Another interesting aspect is to ask ourselves, who are my crew? Will those who accompany me tie me to the mast or throw me into the sirens? An addiction treatment involves addressing and rethinking my social life, my bonds, and the way I relate to others.
The ropes and moorings. Those things that prevent us from succumbing to the siren songs. A fundamental issue to be addressed in a process, the limits and the tools of protection. There are many forms that these strings can take, at the moment I think of a fundamental one: The one that ties the illusion of control. How many times do you succumb to mermaids saying to themselves, "I control this." To tie oneself up is to accept limitations, to decipher self-deception, to build a protective shield.
The transit, the valley of the sirens. We cannot lose sight of what is the vital moment and the context that surrounds the person. Its valley, its geographical, social, economic and family situation. What changes or modifications can, and should we make? How do we adapt in case there are things we can't change?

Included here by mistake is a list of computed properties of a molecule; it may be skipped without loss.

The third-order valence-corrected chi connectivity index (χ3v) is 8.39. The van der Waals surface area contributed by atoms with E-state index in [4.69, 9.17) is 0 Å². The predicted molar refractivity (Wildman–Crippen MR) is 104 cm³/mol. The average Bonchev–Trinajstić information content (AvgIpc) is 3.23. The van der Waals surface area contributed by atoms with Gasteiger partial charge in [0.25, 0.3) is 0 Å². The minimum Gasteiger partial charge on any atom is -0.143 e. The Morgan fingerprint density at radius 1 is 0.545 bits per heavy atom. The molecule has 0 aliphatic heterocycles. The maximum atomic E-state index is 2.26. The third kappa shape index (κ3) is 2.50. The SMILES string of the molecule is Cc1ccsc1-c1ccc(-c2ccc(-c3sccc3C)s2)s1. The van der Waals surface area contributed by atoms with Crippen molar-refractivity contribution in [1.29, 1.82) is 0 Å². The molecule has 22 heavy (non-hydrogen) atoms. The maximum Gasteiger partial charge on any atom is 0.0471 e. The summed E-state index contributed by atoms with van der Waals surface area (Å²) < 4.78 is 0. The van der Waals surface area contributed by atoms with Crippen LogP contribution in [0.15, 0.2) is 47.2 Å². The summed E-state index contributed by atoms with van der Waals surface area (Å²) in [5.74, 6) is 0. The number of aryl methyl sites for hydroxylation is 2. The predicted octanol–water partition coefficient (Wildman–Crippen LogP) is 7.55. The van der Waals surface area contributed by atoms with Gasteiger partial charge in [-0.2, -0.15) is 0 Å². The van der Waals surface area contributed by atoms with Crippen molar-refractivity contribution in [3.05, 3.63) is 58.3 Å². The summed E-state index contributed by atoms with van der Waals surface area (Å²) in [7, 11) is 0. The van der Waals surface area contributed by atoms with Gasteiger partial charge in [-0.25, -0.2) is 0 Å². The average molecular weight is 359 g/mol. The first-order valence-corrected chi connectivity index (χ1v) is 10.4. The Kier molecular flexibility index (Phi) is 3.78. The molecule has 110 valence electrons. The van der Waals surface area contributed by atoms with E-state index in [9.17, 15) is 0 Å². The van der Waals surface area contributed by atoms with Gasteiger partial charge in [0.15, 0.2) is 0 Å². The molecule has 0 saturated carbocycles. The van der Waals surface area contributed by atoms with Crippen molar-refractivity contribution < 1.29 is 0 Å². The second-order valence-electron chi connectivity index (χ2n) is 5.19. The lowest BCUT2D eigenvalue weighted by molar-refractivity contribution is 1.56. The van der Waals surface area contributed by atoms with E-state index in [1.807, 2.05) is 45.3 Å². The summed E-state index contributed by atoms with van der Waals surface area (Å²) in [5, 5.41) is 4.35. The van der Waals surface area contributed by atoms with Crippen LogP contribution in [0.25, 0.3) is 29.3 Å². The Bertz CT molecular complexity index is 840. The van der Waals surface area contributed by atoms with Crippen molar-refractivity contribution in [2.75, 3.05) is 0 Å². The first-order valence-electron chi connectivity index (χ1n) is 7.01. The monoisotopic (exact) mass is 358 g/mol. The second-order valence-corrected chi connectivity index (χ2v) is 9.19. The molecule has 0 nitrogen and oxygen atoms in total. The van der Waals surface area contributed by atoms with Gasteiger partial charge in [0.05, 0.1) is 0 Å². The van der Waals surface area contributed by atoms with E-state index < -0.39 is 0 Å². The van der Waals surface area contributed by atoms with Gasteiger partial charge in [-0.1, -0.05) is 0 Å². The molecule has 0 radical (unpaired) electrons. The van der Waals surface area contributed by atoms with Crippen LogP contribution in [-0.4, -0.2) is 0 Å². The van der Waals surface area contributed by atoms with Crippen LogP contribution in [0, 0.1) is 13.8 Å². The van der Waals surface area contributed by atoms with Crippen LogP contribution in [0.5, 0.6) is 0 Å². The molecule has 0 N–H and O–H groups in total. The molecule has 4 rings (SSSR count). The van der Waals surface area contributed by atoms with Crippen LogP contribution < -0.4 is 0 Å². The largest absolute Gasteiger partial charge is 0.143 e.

Finally, the mermaids. Who, with their beauty and song, bewitch and devour their victims. Homer was seduced, desperately shouting at his companions to let go... How is the singing of the addictive object in each one? What does each person who suffers from an addiction to their mermaids, who give them the illusion of beauty and pleasure, offer you and ask you? For many years it was thought that the problem of addiction was drugs, it was sirens. I think it is interesting to be able to reflect and understand that it is a much more complex problem where it is the person, who must know and understand what role the addictive object plays in his life and what significance it has for him. Only then will you be able to see past the mermaids and see that they are surrounded by corpses and rotting bones.